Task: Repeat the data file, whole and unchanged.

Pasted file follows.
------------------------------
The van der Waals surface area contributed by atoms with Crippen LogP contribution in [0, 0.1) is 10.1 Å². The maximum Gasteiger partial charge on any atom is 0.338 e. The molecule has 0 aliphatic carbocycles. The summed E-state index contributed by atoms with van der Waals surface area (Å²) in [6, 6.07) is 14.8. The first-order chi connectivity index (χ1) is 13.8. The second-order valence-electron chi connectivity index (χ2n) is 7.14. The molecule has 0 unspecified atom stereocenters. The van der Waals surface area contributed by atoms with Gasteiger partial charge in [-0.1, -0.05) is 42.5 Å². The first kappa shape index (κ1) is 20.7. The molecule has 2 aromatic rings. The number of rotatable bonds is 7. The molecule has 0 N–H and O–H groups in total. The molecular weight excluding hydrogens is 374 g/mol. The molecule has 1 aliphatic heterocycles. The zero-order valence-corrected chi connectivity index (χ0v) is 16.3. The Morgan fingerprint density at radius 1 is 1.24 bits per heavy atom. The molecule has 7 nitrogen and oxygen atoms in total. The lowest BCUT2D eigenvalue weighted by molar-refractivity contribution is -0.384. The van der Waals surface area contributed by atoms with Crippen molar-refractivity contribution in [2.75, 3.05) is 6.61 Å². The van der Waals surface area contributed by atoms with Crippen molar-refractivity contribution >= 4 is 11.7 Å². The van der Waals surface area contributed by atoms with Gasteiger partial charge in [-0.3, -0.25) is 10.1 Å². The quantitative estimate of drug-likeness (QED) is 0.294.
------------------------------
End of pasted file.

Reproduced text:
The van der Waals surface area contributed by atoms with Crippen LogP contribution in [0, 0.1) is 10.1 Å². The maximum Gasteiger partial charge on any atom is 0.338 e. The molecule has 0 aliphatic carbocycles. The summed E-state index contributed by atoms with van der Waals surface area (Å²) in [6, 6.07) is 14.8. The first-order chi connectivity index (χ1) is 13.8. The second-order valence-electron chi connectivity index (χ2n) is 7.14. The molecule has 0 unspecified atom stereocenters. The van der Waals surface area contributed by atoms with Gasteiger partial charge in [-0.1, -0.05) is 42.5 Å². The first kappa shape index (κ1) is 20.7. The molecule has 2 aromatic rings. The number of rotatable bonds is 7. The molecule has 0 N–H and O–H groups in total. The molecular weight excluding hydrogens is 374 g/mol. The molecule has 1 aliphatic heterocycles. The zero-order valence-corrected chi connectivity index (χ0v) is 16.3. The Morgan fingerprint density at radius 1 is 1.24 bits per heavy atom. The molecule has 7 nitrogen and oxygen atoms in total. The lowest BCUT2D eigenvalue weighted by molar-refractivity contribution is -0.384. The van der Waals surface area contributed by atoms with Crippen molar-refractivity contribution in [2.75, 3.05) is 6.61 Å². The van der Waals surface area contributed by atoms with Crippen molar-refractivity contribution >= 4 is 11.7 Å². The van der Waals surface area contributed by atoms with Gasteiger partial charge in [-0.3, -0.25) is 10.1 Å². The quantitative estimate of drug-likeness (QED) is 0.294.